Golden, Colo. – (May 19, 2009)
Epilog Laser and Instructables.com are pleased to announce Daniel Reetz, Fargo, N.D., is the grand-prize winner in the Epilog Challenge. Reetz will receive a new Zing 16 Laser engraving/cutting system for his innovative and eco-friendly “DIY High-Speed Book Scanner from Trash and Cheap Cameras”. Reetz’s winning instructable was one of 478 entries in the Epilog Challenge.
“Being a bit of a bibliophile, I wanted to have my books with me everywhere,” Reetz said. “As much as I love the Internet, some of the very best information is still locked up in books new and old, so I set out to make a book scanner that anyone can build, and anyone can afford.”
Though it did not have to be the central theme of the project, all Epilog Challenge entries were to include some sort of “green” element and detail how the instructable was environmentally friendly. The environmental aspect of the winning project lies in the materials.
“This book scanner employs recycled, found, and salvaged materials at every step,” Reetz said. “I think it's important not only because it is the right thing to do environmentally, but also because the major thrust of this project is to make it affordable for almost anyone. Affordability often means getting creative with what you have and what you can find.”
“Daniel’s entry showed great innovation and creativity,” said Mike Dean, director of sales and marketing for Epilog. “It was a tough choice for the judges, given all the exceptional entries, but we’re excited his highly original project won the top spot and we hope he continues making more exciting inventions with the help of the Zing Laser.”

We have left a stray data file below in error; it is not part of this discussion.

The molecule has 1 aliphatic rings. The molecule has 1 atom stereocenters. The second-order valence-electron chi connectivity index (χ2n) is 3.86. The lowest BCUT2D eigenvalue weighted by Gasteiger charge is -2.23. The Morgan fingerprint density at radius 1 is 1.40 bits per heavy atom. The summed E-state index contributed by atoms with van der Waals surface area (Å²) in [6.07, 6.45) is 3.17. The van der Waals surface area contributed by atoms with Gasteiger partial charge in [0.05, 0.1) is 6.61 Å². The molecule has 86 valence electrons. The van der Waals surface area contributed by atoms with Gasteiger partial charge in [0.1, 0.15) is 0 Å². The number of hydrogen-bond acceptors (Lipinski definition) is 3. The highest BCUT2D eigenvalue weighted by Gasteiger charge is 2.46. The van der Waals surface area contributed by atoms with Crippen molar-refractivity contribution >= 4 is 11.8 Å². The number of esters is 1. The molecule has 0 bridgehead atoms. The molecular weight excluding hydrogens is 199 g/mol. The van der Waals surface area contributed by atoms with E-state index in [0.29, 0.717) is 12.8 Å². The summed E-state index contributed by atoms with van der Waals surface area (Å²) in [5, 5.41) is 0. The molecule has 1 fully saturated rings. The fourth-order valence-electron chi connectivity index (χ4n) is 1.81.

“We’re consistently blown away by the great projects our users come up with,” said Eric Wilhelm, founder and CEO of Instructables. “It's awesome that Daniel made his project accessible to the world by sharing it on Instructables, and we can't wait to see the fantastic things he makes with his hew Zing Laser!
Reetz, who is an artist and a graduate student studying Visual Neuroscience at North Dakota State University, said he has some very specific applications he plans to execute with the Zing Laser.
“I have strong 3D modeling skills, and I'm planning to use the Zing to do all kinds of rapid prototyping. The Zing will allow me to rapidly make stencils and solder masks, and to prototype new camera mounts quickly. But I'm most excited about using the Zing to pursue an exciting new field of imaging called computational photography,” Reetz said. “Really, without Epilog and Instructables, none of this would have been possible.”
Other notable entries include “The Steampunk Segway”, “Wind-Powered Composter”, “Pressing Aluminum Cans into Wall Tiles”, and the “Ant-Designed Coffee Table.”
To learn more about Instructables, and view entries and finalists, visit www.instructables.com/contest/epilogchallenge
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